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India had become an extremist country from being a secular one.

The meeting between Prime Minister Narendra Modi and US President Donald Trump on the sidelines of the Asean summit in Manila produced a significant resolution – that two of the world’s great democracies should also have the world’s greatest militaries. It was confirmed by a White House readout that once again highlighted the shared commitment to a free and open Indo-Pacific region and pledged to enhance bilateral defence cooperation. Trump would like nothing better than to sell more American military equipment to India. This would not only be a geostrategic move to shore up India’s military capabilities vis à vis China but also help Trump advertise the deals as creating American jobs back home.

Nonetheless, India should take full advantage of this opportunity to enhance its military preparedness. While India’s security challenges have multiplied from terrorism to low-intensity conflict to being prepared for a two-front war, its armed forces continue to be saddled with sub-optimal weapons platforms. A key reason for this is the inability to boost indigenous defence production. Indigenous projects are afflicted by inordinate delays, which usually make the finished product out of date.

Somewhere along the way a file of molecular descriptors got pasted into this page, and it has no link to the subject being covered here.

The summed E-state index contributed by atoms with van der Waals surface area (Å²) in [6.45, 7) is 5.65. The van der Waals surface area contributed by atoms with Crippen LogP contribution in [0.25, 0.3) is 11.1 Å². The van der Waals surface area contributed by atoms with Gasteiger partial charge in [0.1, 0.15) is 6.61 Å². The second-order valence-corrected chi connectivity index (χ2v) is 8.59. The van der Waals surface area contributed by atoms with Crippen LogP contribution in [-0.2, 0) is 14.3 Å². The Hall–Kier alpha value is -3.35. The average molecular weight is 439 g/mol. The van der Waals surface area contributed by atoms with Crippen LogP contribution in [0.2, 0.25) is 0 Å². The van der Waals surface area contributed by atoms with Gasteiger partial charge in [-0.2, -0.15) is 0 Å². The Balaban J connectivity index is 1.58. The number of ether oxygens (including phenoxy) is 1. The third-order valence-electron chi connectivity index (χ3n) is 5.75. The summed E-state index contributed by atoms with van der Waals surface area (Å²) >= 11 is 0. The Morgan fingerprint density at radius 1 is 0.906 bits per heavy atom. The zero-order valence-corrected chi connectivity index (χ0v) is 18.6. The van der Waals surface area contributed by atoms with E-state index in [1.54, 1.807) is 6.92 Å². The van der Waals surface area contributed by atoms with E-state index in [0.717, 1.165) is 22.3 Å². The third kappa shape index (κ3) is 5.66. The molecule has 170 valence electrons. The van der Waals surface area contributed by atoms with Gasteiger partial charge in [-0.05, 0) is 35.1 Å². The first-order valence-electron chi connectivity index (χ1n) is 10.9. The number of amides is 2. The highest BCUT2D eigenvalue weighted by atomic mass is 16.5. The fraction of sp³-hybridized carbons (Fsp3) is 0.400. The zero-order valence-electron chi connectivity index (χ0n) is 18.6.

A recent example of this is the armed forces’ reluctance to induct advanced versions of the indigenous Tejas light combat aircraft and the Arjun main battle tank, pitching instead for acquisition of foreign single-engine fighters and futuristic armoured fighting vehicles. While the Tejas is yet to become combat ready after being in the making for over three decades, the Arjun main battle tank has proved to be too heavy in operational deployment and suffers from poor serviceability.

Such shortcomings hamper the combat-readiness of our armed forces. In fact, the air force is grappling with just 33 fighter squadrons when 42 are needed to counter the threat perception from China and Pakistan. Additionally, several squadrons of ageing Russian fighters are set to retire. At the same time acquisition of foreign weapons platforms is expensive. The only way out of this situation is to facilitate greater private sector participation in the defence industry and establish an American-style military-industrial complex that significantly reduces the time between research and field deployment. It’s welcome that the defence ministry finalised the strategic partnership policy earlier this year which envisages Indian private companies producing cutting-edge weapons through joint ventures with foreign partners. This is where American defence manufacturers can help.


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